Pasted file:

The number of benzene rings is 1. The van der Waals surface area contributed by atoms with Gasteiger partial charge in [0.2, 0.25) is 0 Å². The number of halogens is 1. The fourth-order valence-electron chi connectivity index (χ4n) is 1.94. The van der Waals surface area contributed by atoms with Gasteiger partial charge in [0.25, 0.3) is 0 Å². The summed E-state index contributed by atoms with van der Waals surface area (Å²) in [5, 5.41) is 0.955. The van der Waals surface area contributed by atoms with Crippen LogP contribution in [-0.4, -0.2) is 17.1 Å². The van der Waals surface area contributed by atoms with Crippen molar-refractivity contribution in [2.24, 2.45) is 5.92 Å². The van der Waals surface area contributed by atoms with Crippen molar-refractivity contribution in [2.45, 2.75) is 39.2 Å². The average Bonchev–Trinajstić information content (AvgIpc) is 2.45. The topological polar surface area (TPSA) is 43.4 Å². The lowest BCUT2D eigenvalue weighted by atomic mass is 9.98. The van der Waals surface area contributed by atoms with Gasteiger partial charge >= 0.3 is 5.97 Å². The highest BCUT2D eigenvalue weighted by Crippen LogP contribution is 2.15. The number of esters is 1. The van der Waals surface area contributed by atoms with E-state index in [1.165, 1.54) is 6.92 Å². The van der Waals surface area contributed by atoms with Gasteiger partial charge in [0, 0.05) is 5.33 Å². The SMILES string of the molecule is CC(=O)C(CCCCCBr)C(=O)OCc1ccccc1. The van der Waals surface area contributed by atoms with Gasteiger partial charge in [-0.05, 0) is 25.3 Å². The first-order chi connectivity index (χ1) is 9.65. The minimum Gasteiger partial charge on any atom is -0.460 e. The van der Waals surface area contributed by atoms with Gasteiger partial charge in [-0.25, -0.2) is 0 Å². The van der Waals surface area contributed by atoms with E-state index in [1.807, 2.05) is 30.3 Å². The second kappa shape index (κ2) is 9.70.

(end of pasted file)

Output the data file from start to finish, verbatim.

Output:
The number of benzene rings is 1. The van der Waals surface area contributed by atoms with Gasteiger partial charge in [0.2, 0.25) is 0 Å². The number of halogens is 1. The fourth-order valence-electron chi connectivity index (χ4n) is 1.94. The van der Waals surface area contributed by atoms with Gasteiger partial charge in [0.25, 0.3) is 0 Å². The summed E-state index contributed by atoms with van der Waals surface area (Å²) in [5, 5.41) is 0.955. The van der Waals surface area contributed by atoms with Crippen LogP contribution in [-0.4, -0.2) is 17.1 Å². The van der Waals surface area contributed by atoms with Crippen molar-refractivity contribution in [2.24, 2.45) is 5.92 Å². The van der Waals surface area contributed by atoms with Crippen molar-refractivity contribution in [2.45, 2.75) is 39.2 Å². The average Bonchev–Trinajstić information content (AvgIpc) is 2.45. The topological polar surface area (TPSA) is 43.4 Å². The lowest BCUT2D eigenvalue weighted by atomic mass is 9.98. The van der Waals surface area contributed by atoms with Gasteiger partial charge >= 0.3 is 5.97 Å². The highest BCUT2D eigenvalue weighted by Crippen LogP contribution is 2.15. The number of esters is 1. The van der Waals surface area contributed by atoms with E-state index in [1.165, 1.54) is 6.92 Å². The van der Waals surface area contributed by atoms with Gasteiger partial charge in [0, 0.05) is 5.33 Å². The SMILES string of the molecule is CC(=O)C(CCCCCBr)C(=O)OCc1ccccc1. The van der Waals surface area contributed by atoms with Gasteiger partial charge in [-0.05, 0) is 25.3 Å². The first-order chi connectivity index (χ1) is 9.65. The minimum Gasteiger partial charge on any atom is -0.460 e. The van der Waals surface area contributed by atoms with Gasteiger partial charge in [-0.25, -0.2) is 0 Å². The van der Waals surface area contributed by atoms with E-state index in [1.807, 2.05) is 30.3 Å². The second kappa shape index (κ2) is 9.70.